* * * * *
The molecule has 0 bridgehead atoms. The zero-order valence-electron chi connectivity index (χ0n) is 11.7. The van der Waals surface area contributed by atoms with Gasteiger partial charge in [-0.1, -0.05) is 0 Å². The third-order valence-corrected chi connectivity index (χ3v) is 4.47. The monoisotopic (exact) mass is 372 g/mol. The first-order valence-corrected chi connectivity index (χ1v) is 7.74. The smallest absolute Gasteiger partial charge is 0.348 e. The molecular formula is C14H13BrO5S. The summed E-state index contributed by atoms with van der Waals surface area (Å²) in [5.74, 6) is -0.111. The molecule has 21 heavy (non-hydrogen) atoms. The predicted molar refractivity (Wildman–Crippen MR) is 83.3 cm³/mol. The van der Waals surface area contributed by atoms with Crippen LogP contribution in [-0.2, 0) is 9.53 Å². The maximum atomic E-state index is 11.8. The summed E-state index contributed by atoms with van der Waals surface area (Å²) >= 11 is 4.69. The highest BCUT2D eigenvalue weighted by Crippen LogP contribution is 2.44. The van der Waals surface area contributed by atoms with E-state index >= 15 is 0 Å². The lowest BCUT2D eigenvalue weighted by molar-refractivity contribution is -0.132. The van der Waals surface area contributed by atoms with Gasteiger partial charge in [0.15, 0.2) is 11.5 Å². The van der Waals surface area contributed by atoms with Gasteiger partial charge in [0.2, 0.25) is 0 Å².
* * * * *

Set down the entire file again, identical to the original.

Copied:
The molecule has 0 bridgehead atoms. The zero-order valence-electron chi connectivity index (χ0n) is 11.7. The van der Waals surface area contributed by atoms with Gasteiger partial charge in [-0.1, -0.05) is 0 Å². The third-order valence-corrected chi connectivity index (χ3v) is 4.47. The monoisotopic (exact) mass is 372 g/mol. The first-order valence-corrected chi connectivity index (χ1v) is 7.74. The smallest absolute Gasteiger partial charge is 0.348 e. The molecular formula is C14H13BrO5S. The summed E-state index contributed by atoms with van der Waals surface area (Å²) in [5.74, 6) is -0.111. The molecule has 21 heavy (non-hydrogen) atoms. The predicted molar refractivity (Wildman–Crippen MR) is 83.3 cm³/mol. The van der Waals surface area contributed by atoms with Crippen LogP contribution in [-0.2, 0) is 9.53 Å². The maximum atomic E-state index is 11.8. The summed E-state index contributed by atoms with van der Waals surface area (Å²) >= 11 is 4.69. The highest BCUT2D eigenvalue weighted by Crippen LogP contribution is 2.44. The van der Waals surface area contributed by atoms with E-state index >= 15 is 0 Å². The lowest BCUT2D eigenvalue weighted by molar-refractivity contribution is -0.132. The van der Waals surface area contributed by atoms with Gasteiger partial charge in [0.15, 0.2) is 11.5 Å². The van der Waals surface area contributed by atoms with Gasteiger partial charge in [0.2, 0.25) is 0 Å².